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I was trying to apply PI controller to a motor using Arduino. I have somewhat achieved the task but the problem is that it oscillates too much. Also i couldn't figure out what to do when pwm signal are calculated as negative

  int counter = 0;
  double end_time=0;
  double ini_time=0;
  double rpm=0;
  double my_time=0;
  double temp = 0;
  int pid_speed=0;
  float kp=2.25;
  float ki=.01;
  float kd=0.005;
  int prev_error=0;
  double pwm_sig=0;
  int integrator  = 0;
  int motor_sig_pin= 5;
  int error=0;
  int absolute = 0;
  float desired_rpm=1000; //my desired RPM value
  double zero_time=0;
  double i_time=0;
  double f_time=0;
  int rpm_tacho=0;
  int previous_error=0;
  int derivative=0;

  void setup() {
    pinMode(2,INPUT);
    digitalWrite(2,HIGH);
    pinMode(motor_sig_pin,OUTPUT);
    pinMode(9,OUTPUT);
    pinMode(10,OUTPUT);
    digitalWrite(9,HIGH);
    digitalWrite(10,LOW );
    attachInterrupt (0,Count,RISING);
    ini_time = micros();
    i_time=micros();
    Serial.begin(115200); 
  }

   void Count(){ //calculating time for one round using encoder

      counter++;
      if (counter>=100){
        end_time=micros()-ini_time;

        ini_time=micros();
        counter=0;
      }
   }
  void loop() { 
      rpm = ((1000000*60)/(end_time));
      rpm = abs(rpm);
      rpm_tacho = ((1000000*60)/(zero_time));
      if (rpm <10 || rpm>5000){
        rpm=0;
      }
      error=desired_rpm-rpm;

      integrator += error;
      pid_speed = kp*error; + ki*integrator;

      pid_speed=(int)pid_speed;

      Serial.print(pid_speed);
      Serial.print("       ");

      if (pid_speed> 0){
        if (pid_speed>255)
          analogWrite(motor_sig_pin,255);
        else
          analogWrite(motor_sig_pin,pid_speed);
      }
      if(pid_speed<0){
        if(pid_speed<-255)
        {
            analogWrite(motor_sig_pin,0); 
        }
        else
       {
          pid_speed=abs(pid_speed);
          analogWrite(motor_sig_pin,255-pid_speed);
       }
      }
      Serial.print ("      ");
      Serial.println(rpm);
  }
  • Just a few comments: 1) end_time is used both in normal context and in interrupt context, it should therefore be qualified as volatile. 2) In loop, as end_time is more than one byte, you should copy it to a local variable while blocking interrupts. 3) You are not using kd. 4) There is a ; before + ki*integrator, which means that the computation of the integral term is a no-op. – Edgar Bonet Jun 8 '15 at 6:08
  • @EdgarBonet what do you mean by blocking the interrupt. – Adnan Jun 8 '15 at 7:06
  • noInterrupts(); double end_time_copy = end_time; interrupts();, then use the copy instead of the original. Otherwise Count() may update end_time while you are in the process of reading it. – Edgar Bonet Jun 8 '15 at 7:23
  • 5) ini_time and end_time should be unsigned long or uint32_t, otherwise the tachometer will return garbage when micros() rolls-over to zero. 6) Then there is no point in abs(rpm), as rpm cannot be negative. 7) rpm_tacho is unused, and computed by dividing by zero. 8) You should properly indent your code before posting it. – Edgar Bonet Jun 8 '15 at 7:42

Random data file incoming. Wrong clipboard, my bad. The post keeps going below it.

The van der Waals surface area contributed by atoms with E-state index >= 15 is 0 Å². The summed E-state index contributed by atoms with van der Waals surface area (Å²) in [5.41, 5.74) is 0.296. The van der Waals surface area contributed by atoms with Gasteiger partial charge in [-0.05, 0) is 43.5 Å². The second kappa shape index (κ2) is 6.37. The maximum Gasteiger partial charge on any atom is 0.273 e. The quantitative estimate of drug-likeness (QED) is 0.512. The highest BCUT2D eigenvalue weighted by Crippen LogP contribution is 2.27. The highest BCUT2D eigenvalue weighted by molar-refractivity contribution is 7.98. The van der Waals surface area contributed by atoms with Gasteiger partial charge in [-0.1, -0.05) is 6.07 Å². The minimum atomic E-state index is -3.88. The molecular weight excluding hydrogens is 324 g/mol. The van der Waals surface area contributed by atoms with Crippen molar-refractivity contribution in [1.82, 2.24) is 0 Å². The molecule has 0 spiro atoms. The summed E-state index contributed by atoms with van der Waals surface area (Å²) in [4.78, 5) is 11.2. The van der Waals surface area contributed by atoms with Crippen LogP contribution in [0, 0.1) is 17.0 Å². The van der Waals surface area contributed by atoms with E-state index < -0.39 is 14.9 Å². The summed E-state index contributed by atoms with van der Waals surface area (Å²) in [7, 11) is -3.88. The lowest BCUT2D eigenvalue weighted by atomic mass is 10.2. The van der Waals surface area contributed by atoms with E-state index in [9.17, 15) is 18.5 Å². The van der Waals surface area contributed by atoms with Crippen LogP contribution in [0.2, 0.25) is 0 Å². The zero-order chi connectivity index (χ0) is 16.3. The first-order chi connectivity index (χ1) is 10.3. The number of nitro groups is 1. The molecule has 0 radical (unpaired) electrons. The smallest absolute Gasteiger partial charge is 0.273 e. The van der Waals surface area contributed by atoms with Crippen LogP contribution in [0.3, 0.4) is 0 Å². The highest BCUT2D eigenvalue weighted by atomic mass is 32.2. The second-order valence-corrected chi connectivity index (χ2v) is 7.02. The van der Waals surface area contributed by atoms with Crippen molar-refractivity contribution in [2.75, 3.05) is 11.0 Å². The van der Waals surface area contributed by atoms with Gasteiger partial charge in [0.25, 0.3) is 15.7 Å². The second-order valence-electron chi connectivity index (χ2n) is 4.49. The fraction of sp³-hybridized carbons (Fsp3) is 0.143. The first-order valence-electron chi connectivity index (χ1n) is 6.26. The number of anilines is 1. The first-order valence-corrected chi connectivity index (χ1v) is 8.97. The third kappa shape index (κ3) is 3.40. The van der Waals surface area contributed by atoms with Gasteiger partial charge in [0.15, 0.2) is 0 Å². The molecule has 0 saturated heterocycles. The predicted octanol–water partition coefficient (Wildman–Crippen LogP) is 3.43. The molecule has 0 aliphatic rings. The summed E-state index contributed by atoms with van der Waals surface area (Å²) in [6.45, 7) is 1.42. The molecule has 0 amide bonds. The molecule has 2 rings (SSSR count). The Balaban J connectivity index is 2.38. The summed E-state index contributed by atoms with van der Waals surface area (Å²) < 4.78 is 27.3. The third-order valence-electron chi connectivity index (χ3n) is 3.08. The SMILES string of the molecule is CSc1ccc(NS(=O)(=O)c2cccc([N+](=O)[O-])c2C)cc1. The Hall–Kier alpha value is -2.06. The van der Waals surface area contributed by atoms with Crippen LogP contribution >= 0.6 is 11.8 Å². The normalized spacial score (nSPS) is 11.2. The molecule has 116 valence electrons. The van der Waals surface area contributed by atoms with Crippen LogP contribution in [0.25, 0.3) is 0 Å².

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    constrain(). Or better yet, use a ready-made PID library. – Edgar Bonet Jun 8 '15 at 12:03
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Instead of thinking of the PID output as pid_speed, think of it as motor_power, and what the PI controller is doing is translating errors in rpm into a motor power setting.

You are probably getting oscillation because of integral windup. If your loop is fast relative to your system, each loop worth of error adds to integrator quickly/quicker than the system can adjust. For example, if a loop takes 1ms, an error of 100rpm could overflow the "int integrator" past 32768 in only 0.327 seconds, and past the threshold where the integrator could peg the output 25500 (=255/Ki) in only 0.255sec If the integrator is faster than the system, it can easily cause overshoot. You might consider slowing the loop down to 10ms, 100ms or 1000s to match the physical process and make the kI term be a sane conversion of the integrator's rpmErrorseconds/100, rpmErrorseconds/10, or rpmError*seconds into output power.

To handle the numerics and constraints better, like overflowing integrators and negative output values, it would probably be best to use the Arduino PID library from http://playground.arduino.cc/Code/PIDLibrary as in Edgar Bonet's comment.

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I do not know if this question still exists or you managed to solve it. Regardless, I was (still am) working on a self balancing robot where I also faced such an issue and I came to this forum. The way I tackled it was to set PID outputs (assuming you are using Arduino 's PID library) 0 - 255 instead of -255 to 255. Now for my project I needed to change direction of the motor depending upon the inclination angle of the robot. So, each time I need to change the motor rotation direction, I do the following

  • I first reset the Iterm (or make it zero).
  • Change the direction of rotation.
  • Begin PID computation again.

Earlier I was also trying to achieve this by -255 to 255, but it was very jerky and I was not sure if that was the correct way to do it. With my current approach, I have managed to solve my problem.

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